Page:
What is Brexit and What Does a Leave Vote Mean?

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English Vocabulary16 words
English Level: Intermediate – Advanced

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Like many other countries in Europe, the United Kingdom (or UK) is part of the European Union – but that is about to change.

On the 23rd of June 2016, British people voted to leave the European Union. This has become known as ‘Brexit’, a combination of the words ‘Britain’ and ‘exit’.

What is the European Union?

The EU, as it’s more commonly known, is a group of European countries who have all signed up to a series of agreements. Members of the EU can trade freely with each other without having to pay fees, and people who were born in an EU country can live and work in any other EU country without needing a visa. The member countries often have similar laws, especially about development and agriculture.

What happens now?

At the moment (April 2018) the UK is still a member of the European Union. After the vote they had to inform the rest of the EU about their decision by triggering Article 50 of the Lisbon Treaty. The UK and the EU are currently in two years of negotiations to try to reach new agreements on trade and the movement of people.

Effect on the economy

Directly after the Brexit vote, the value of the UK’s money – the pound – dropped quickly. This was good news for any company who buys things in the UK and sells them abroad, but bad news for anyone trying to sell in Britain.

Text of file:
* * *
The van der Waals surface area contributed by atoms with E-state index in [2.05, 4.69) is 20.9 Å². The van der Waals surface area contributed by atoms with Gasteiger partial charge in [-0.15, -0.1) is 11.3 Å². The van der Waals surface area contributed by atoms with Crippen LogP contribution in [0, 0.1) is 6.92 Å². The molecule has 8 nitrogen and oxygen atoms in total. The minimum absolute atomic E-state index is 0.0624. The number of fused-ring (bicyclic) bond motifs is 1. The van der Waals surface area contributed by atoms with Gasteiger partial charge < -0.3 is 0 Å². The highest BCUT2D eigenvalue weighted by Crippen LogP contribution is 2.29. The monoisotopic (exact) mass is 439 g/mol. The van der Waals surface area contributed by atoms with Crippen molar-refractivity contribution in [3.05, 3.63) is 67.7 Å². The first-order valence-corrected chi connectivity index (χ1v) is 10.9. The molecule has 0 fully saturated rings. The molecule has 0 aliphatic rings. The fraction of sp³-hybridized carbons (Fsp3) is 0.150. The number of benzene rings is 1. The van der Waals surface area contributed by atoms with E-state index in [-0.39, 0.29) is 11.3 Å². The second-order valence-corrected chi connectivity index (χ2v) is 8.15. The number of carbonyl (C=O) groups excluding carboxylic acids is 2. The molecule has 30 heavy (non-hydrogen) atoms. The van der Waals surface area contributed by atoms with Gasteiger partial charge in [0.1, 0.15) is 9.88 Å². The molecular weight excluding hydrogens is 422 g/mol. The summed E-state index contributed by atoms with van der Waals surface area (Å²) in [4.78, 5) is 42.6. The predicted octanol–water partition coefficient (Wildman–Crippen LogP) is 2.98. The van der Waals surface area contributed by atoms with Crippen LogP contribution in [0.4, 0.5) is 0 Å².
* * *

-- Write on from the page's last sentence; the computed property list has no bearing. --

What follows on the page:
Many people were predicting that Brexit would cause a recession. So far the British economy is fairly steady, but there are some worrying signs, such as the housing market slowing down and stock prices falling. So far, employment has not been affected too much. The UK will be looking for new trading partners after their agreements with the EU are finished, so we could see the UK trying to strengthen their relationships with current partners such as the USA, Canada, China or Saudi Arabia.

Other consequences

Europeans living and working in the UK may eventually need to apply for a visa so that they can stay. Whether or not that happens depends on the result of the UK’s negotiations with the EU. There are also many Brits living in Europe, who may also either need to apply for a visa for the country they are currently living in or go back to the UK.

It is unlikely that Brexit will have much of an effect on tourist visas; the UK will still want tourists to visit the country and they already have a reciprocal agreement with many countries to allow its citizens visa-free entry.  

The UK will soon be able to make its own laws on things previously controlled by the EU, such as fishing quotas or employment rights.  

In the end, we won’t know the real effects of leaving the European Union until the UK and the EU have finished negotiating, which will be several years from now. One thing is for sure; it is in both the UK and Europe’s best interests to make sure the change is a smooth one.

Language Focus

English Vocabulary and Expressions

  1. trade freely –  to exchange good and services, do business together without paying taxes and tariffs.
    *Freely – (adverb) do sth without restrictions or limitations
  • Countries in the EU can trade freely with each other.
  • Visitors from outside the EU cannot move freely in the EU. They need to have visas to visit the different countries.
  1. triggering Article 50 – causing Article 50 to be used or enacted.
  2. Treaty – (noun) an agreement between two or more countries or states.
  • The two countries signed a peace treaty.
  1. negotiations – (pl noun) talks or discussions people have when they are trying to agree on something
  • The negotiations between the two companies lasted for 3 weeks. Finally they agreed to work together.
  1. to reach new agreements – to agree on an agreement / to agree to something after sometime
  • After 3 days of negotiations the two companies reached a deal.
  1. Predicting – saying what will happen in the future